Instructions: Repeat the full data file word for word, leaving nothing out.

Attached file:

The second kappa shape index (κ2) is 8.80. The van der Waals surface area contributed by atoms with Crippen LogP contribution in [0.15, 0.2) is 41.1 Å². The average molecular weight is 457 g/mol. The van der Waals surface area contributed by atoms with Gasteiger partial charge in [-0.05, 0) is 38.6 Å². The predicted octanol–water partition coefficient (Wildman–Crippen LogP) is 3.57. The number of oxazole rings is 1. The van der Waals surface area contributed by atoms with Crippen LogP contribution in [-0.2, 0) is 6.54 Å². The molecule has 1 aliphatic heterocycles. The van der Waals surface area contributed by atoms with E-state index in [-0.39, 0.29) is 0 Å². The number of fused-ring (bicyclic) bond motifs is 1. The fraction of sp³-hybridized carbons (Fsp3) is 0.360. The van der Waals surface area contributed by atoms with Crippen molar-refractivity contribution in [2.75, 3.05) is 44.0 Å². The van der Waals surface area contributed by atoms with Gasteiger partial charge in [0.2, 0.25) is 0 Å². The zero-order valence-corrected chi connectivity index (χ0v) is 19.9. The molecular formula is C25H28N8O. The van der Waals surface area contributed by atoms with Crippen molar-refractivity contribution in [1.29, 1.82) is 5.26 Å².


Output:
The second kappa shape index (κ2) is 8.80. The van der Waals surface area contributed by atoms with Crippen LogP contribution in [0.15, 0.2) is 41.1 Å². The average molecular weight is 457 g/mol. The van der Waals surface area contributed by atoms with Gasteiger partial charge in [-0.05, 0) is 38.6 Å². The predicted octanol–water partition coefficient (Wildman–Crippen LogP) is 3.57. The number of oxazole rings is 1. The van der Waals surface area contributed by atoms with Crippen LogP contribution in [-0.2, 0) is 6.54 Å². The molecule has 1 aliphatic heterocycles. The van der Waals surface area contributed by atoms with E-state index in [-0.39, 0.29) is 0 Å². The number of fused-ring (bicyclic) bond motifs is 1. The fraction of sp³-hybridized carbons (Fsp3) is 0.360. The van der Waals surface area contributed by atoms with Crippen molar-refractivity contribution in [2.75, 3.05) is 44.0 Å². The van der Waals surface area contributed by atoms with Gasteiger partial charge in [0.2, 0.25) is 0 Å². The zero-order valence-corrected chi connectivity index (χ0v) is 19.9. The molecular formula is C25H28N8O. The van der Waals surface area contributed by atoms with Crippen molar-refractivity contribution in [1.29, 1.82) is 5.26 Å².